the programming of AIR felt everyone had to listen to only carnatic music.

Just imagine in the US the fellow in charge of radio programming feels that "opera" (or hymns and spirituals) is the best music (or high brow music) and everyone has to listen to it and not listen to country, blues, jazz or pop and the other music lovers had no power to change matters

Because of the mogul influence, the music of North India was to the needs of the common people.
 

This kind of music favored by one group did not have total dominance in the other states of India as it was in TN
 

Bhajans which involve all the people and requires that you be seated on level is a form of North Indian worship. IN the north every worshipper go and do the puja himself or evne touch the gods personlly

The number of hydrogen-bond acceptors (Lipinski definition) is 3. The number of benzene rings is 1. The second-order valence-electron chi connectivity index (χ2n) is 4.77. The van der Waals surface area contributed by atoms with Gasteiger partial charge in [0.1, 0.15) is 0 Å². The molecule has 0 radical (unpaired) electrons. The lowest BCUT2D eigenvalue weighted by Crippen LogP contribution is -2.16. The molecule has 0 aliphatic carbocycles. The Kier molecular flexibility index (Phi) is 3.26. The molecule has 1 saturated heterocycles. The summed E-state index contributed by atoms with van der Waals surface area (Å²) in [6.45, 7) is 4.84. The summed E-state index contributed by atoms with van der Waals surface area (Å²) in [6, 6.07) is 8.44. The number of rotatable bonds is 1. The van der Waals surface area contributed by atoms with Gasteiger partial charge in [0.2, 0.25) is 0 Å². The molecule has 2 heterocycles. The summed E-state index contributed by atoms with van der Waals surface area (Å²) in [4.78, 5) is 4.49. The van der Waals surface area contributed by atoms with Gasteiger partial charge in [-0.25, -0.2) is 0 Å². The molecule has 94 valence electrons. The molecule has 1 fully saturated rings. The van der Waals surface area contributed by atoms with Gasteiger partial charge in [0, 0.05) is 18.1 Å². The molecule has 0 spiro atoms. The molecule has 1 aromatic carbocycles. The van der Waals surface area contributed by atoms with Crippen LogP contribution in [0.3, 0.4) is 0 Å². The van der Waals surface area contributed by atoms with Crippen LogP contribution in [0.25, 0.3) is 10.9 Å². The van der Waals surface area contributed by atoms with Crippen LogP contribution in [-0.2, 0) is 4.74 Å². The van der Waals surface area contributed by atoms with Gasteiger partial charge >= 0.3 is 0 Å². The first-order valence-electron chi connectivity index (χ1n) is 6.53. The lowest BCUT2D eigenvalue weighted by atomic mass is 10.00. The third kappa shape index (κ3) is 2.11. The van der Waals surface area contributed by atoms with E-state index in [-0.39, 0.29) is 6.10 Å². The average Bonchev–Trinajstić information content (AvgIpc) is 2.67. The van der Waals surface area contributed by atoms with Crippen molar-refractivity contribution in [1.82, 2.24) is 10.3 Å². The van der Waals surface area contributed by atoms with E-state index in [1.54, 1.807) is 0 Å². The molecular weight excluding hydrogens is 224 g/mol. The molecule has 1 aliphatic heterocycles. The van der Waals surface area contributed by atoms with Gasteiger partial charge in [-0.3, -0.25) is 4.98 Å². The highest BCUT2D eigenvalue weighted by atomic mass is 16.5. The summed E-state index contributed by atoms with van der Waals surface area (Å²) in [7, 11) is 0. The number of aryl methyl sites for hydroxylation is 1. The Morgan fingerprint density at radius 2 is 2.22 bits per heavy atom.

IN the north there is more group dancing and perhaps more community orientation

As Sanskrit uses Devanagiri script the Non-Tamilians (Tamil script is vastly differetn from devanagri) were able to read the religious literture and in fact were able to perform many rites (that mark the events of life) themselves. With less of religious control of their lives , less of economic disparity, the non-brahmins of the north were able to co-exist without harboring
animosity)

Things are changing slowly and dramatically. People who observe the social scene of today may think nothing has changed. Compared to what it was quite a bit of cahnge has occured. With democracy rapid change can't be brought about

The laws and govrrnment can  make only minimal structural change ;only the people can bring about greater change. For that to happen people should want to become [articipants in the change.

The intense competition in education (that exists today) has made every group become early learners.  every group gets their kids to study in bala vihar. The early memorization skills enjoyed by one group is now partaken bye veryone.